Monday, November 1, 2010
Attacking Soccer on Display from American Coaches
Paul Gardner from Soccer America is always critical of the American game, and took a shot at the standard of the game in Major League Soccer after watching a relatively dull first-leg playoff match between the Columbus Crew and Colorado Rapids.
Gardner's own expectations of Major League Soccer matches had been heightened after seeing an outstanding first-leg playoff performance between Real Salt Lake and FC Dallas - two outstanding attacking teams that were led by coaches with strong pedigrees in the American game.
Where Colorado and Columbus had given us an utterly threadbare game, here were Dallas and RSL pulling out all the stops to produce almost everything you could wish for in a soccer game, including shots, saves, misses, mistakes, stupidities, superb goals, plenty of excellent soccer, just enough feistiness (well, two red cards) -- all of this perfectly book-ended by an early 5th minute goal for RSL, and a late 87th minute winner for Dallas.
Between those goals the pace never flagged, the play was always open and skillful. Here we had two teams willing to do what Colorado and Columbus seemed unwilling to do -- to take the risks that playing an all-out attacking game demands.
I’m tempted to look at the background of the coaches involved to come up with explanation for that difference. On the one hand, Gary Smith of Colorado and Robert Warzycha of Columbus, two died-in-the-wool Europeans with an evident affinity for the European approach -- perhaps I should say the current European approach. You can see that approach in maybe 60 percent or 70 percent of the various European leagues -- English, Germany, Italian, French, Dutch, even the Spanish --that we now get beamed into us.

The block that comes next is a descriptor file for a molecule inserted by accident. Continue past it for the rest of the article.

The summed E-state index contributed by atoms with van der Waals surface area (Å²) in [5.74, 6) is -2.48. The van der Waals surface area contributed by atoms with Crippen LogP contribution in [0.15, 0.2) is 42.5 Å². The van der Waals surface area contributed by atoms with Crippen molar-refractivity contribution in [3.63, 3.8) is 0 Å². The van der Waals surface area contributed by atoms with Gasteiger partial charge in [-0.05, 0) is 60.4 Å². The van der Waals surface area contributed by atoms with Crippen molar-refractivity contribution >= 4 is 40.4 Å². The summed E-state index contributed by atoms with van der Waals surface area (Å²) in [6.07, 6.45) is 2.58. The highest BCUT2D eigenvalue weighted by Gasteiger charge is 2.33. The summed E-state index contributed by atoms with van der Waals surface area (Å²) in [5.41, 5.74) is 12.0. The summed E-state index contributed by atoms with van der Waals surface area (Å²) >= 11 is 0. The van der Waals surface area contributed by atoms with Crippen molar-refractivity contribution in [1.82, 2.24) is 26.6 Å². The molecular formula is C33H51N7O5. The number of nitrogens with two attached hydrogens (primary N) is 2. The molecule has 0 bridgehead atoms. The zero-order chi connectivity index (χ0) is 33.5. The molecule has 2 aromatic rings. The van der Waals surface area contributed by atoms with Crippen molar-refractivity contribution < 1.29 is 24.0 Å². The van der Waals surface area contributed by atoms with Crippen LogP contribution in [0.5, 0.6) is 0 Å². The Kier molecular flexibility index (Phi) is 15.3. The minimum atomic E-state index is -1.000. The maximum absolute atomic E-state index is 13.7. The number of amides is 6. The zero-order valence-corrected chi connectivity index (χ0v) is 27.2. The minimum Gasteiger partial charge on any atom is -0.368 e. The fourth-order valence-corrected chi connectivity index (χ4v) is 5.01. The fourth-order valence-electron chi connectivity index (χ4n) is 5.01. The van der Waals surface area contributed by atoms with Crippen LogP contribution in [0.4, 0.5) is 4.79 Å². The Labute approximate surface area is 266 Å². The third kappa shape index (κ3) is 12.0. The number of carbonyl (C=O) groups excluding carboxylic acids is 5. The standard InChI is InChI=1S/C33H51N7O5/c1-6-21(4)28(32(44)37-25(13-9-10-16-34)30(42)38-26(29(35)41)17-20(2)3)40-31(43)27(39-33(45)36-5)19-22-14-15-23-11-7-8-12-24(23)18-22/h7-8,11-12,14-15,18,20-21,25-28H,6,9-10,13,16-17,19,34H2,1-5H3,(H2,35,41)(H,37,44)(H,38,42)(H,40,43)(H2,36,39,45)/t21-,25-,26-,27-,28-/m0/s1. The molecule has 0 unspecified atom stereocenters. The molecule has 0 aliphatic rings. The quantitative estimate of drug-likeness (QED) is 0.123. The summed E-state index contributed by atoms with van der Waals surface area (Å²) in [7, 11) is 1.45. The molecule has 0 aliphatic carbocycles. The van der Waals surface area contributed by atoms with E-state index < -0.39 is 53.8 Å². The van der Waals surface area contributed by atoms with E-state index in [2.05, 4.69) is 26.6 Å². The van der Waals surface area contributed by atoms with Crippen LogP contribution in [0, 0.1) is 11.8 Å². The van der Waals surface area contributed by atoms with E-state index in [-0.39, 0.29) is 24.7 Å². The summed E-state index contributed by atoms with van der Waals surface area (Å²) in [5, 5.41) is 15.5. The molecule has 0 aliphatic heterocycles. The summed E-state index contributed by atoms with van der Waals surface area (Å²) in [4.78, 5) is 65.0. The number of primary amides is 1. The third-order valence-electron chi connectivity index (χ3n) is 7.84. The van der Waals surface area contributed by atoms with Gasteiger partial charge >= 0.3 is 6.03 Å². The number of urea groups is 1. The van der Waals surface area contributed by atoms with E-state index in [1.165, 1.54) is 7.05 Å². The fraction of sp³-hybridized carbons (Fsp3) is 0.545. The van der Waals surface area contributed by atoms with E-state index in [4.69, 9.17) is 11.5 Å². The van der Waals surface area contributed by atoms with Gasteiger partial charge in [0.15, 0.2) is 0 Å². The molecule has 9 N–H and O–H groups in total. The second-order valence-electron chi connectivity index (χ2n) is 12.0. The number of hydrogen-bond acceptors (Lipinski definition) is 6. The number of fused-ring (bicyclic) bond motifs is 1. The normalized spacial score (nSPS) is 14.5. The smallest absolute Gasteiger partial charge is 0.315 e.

While it is not a game played with packed defenses, it is nevertheless primarily defensive in mentality. It is certainly not a version of soccer played with any great commitment to the attacking side.
On the other hand, we have Jason Kreis of Real Salt Lake and Schellas Hyndman and Dallas. American coaches -- willing to put the emphasis on attacking play. What we saw in their game was almost a festival of the offense. Of course there was defensive play and it was, I guess, just about adequate. But the point was that, in front of both defenses there were midfields almost totally dedicated to moving the ball forward, to passing the ball forward. With that mentality, you get teams playing with style and rhythm.
Switching games and teams: one team that surely ought to be playing with a good deal of style and rhythm is the Los Angeles Galaxy -- after all ... Landon Donovan and David Beckham? But Bruce Arena (an American, but with an influential European on his team) has the Galaxy strait-jacketed in the (European) defensive mentality. This was appallingly evident in its game against Seattle. If I were Commissioner Don Garber, I’d be seriously tempted to fine the Galaxy for having all that creative and attacking talent -- in a league that needs lively attacking soccer -- and not using it.
Gardner is certainly not opposed to stereotyping the game in England and in the United States to being pretty direct and combative, as he normally writes about in his columns - his admiration for the South American game is quite clear, but there is hope that as the Major League Soccer playoffs continue to unfold, that we will continue to see a standard that will impress even the biggest critics of the game in the US.
Congratulations to both Real Salt Lake and FC Dallas, and we look forward to seeing exciting soccer from both teams in the second leg.
Posted by Mike Jacobs at 6:17 AM